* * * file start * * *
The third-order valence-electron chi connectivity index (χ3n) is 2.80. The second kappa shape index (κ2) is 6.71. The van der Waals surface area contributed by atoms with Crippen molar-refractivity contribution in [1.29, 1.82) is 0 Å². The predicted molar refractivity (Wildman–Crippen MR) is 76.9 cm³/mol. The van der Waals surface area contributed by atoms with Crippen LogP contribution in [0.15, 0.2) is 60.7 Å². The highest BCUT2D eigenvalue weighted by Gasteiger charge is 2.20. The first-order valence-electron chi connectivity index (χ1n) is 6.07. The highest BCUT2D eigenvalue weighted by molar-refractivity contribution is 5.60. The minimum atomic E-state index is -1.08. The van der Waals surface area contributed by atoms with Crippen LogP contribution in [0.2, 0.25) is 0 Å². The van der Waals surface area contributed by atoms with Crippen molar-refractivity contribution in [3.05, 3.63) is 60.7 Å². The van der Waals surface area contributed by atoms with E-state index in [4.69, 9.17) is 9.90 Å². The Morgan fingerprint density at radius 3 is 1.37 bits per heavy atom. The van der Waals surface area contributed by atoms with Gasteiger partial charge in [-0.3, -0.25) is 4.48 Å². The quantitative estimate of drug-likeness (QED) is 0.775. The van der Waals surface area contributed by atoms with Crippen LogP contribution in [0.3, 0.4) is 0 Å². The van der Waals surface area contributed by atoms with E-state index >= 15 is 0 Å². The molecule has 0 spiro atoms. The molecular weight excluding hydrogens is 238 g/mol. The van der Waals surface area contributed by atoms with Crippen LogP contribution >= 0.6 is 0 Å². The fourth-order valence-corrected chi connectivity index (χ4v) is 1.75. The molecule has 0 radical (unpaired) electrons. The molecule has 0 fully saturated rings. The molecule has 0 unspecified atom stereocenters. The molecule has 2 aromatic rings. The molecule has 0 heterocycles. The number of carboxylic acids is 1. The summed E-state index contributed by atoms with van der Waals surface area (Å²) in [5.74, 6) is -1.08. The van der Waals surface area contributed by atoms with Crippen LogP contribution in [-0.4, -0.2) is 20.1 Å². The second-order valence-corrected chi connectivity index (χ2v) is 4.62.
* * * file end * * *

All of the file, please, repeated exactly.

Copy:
The third-order valence-electron chi connectivity index (χ3n) is 2.80. The second kappa shape index (κ2) is 6.71. The van der Waals surface area contributed by atoms with Crippen molar-refractivity contribution in [1.29, 1.82) is 0 Å². The predicted molar refractivity (Wildman–Crippen MR) is 76.9 cm³/mol. The van der Waals surface area contributed by atoms with Crippen LogP contribution in [0.15, 0.2) is 60.7 Å². The highest BCUT2D eigenvalue weighted by Gasteiger charge is 2.20. The first-order valence-electron chi connectivity index (χ1n) is 6.07. The highest BCUT2D eigenvalue weighted by molar-refractivity contribution is 5.60. The minimum atomic E-state index is -1.08. The van der Waals surface area contributed by atoms with Crippen LogP contribution in [0.2, 0.25) is 0 Å². The van der Waals surface area contributed by atoms with Crippen molar-refractivity contribution in [3.05, 3.63) is 60.7 Å². The van der Waals surface area contributed by atoms with E-state index in [4.69, 9.17) is 9.90 Å². The Morgan fingerprint density at radius 3 is 1.37 bits per heavy atom. The van der Waals surface area contributed by atoms with Gasteiger partial charge in [-0.3, -0.25) is 4.48 Å². The quantitative estimate of drug-likeness (QED) is 0.775. The van der Waals surface area contributed by atoms with Crippen LogP contribution in [0.3, 0.4) is 0 Å². The van der Waals surface area contributed by atoms with E-state index >= 15 is 0 Å². The molecule has 0 spiro atoms. The molecular weight excluding hydrogens is 238 g/mol. The van der Waals surface area contributed by atoms with Crippen LogP contribution >= 0.6 is 0 Å². The fourth-order valence-corrected chi connectivity index (χ4v) is 1.75. The molecule has 0 radical (unpaired) electrons. The molecule has 0 fully saturated rings. The molecule has 0 unspecified atom stereocenters. The molecule has 2 aromatic rings. The molecule has 0 heterocycles. The number of carboxylic acids is 1. The summed E-state index contributed by atoms with van der Waals surface area (Å²) in [5.74, 6) is -1.08. The van der Waals surface area contributed by atoms with Crippen LogP contribution in [-0.4, -0.2) is 20.1 Å². The second-order valence-corrected chi connectivity index (χ2v) is 4.62.